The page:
Ibrahim Warde, adjunct professor of international business at the Fletcher School, agreed that social media were certainly a significant factor in this specific case.

“I don’t know if it was the only one, but it was certainly one of the important aspects of what happened,” he said. “The significant part of it is that it was one tool where the young and the demonstrators were actually more proficient than the government.”

Warde explained that in countries like Egypt, Libya and Tunisia, extreme authoritarian control often precludes civil society.

“Suddenly there were new communication tools that escaped the government that made a number of things possible that had not been possible before,” he said. “The government was caught off balance because they were not used to these means of communication.”

Warde believes that the importance of social media was most evident in Egypt and Tunisia’s political struggles. But those countries’ adoption of social media hardly occurred overnight, he said.

“Obviously it took some time for the system to be fully functional — to have enough people wired and who actually mastered the tools.”

Warde said that the governments were not completely oblivious to the role of the Internet; they had been trying to control media, but young people managed to stay one step ahead.

“There was certainly a race to being able to use the tools in the part of the opposition movement and trying to control these in the part of the governments,” he said.

Ennis explained that different tools are used at different stages of a mobilization.

“The Gladwell argument critiques the potential of new media to stimulate social change,” he said. In light of this argument, Ennis continued, it could be said that the state or police had the potential of using new media just as well as the movement could.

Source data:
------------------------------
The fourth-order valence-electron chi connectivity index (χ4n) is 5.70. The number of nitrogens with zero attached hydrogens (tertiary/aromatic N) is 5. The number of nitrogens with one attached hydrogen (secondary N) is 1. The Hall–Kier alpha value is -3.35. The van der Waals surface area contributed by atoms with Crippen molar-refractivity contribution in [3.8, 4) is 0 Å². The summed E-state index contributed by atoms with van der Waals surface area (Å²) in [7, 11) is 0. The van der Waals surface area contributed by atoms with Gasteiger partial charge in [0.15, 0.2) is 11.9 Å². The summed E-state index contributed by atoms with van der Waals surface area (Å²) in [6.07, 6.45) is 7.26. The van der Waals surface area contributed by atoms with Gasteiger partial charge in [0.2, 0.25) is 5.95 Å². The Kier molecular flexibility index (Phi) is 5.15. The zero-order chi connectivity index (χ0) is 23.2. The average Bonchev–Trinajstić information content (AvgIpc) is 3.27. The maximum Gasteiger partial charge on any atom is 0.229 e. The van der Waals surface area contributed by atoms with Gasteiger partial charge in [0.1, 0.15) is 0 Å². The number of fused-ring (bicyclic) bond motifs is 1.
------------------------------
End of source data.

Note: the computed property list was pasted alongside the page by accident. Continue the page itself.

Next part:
According to Ennis, just as the revolutionaries called for meetings and attracted people to protest, the government’s power to tap into social media to aid surveillance can make the Web as oppressive as they can be liberating.

“Think of Iran, where the regime was using social media to identify protestors, tag them, name them, arrest them,” Ennis said.

When it comes to power in numbers, however, social media are on the activists’ side.

“You can only [oppress] a certain number of people, and when the number gets too large or people lose fear of the regime, then people are willing to do whatever it takes,” Ennis said.

Senior Tala Kayyali, co−president of the Arab Student Association at Tufts and a native of Jordan, said that, more than ever, websites like Facebook and YouTube are used in the Arab world as platforms for self−expression.

“These media certainly offer freedoms that may not be attainable in censored nations like most Arab countries,” Kayyali said. “The fact that a multitude of people can communicate easily without much governmental supervision offers an opportunity that the people just had to take.”

Social media had two main consequences for the recent revolutions, Warde explained.

“Domestically it allowed the groups to organize, and internationally it helped the outside world to learn what was going on and put pressure on the governments,” he said.

For Kayyali, social media has definitely been a way to bring people together with regard to political issues.

Both Ennis and Warde agreed that the question of whether these Arab uprisings can be called definitively referred to as “social media revolutions” is hard to answer at present, with long−term results still uncertain.

“I don’t know what history will end up calling these revolutions, but certainly social media will be one of the factors discussed in the future,” Warde said.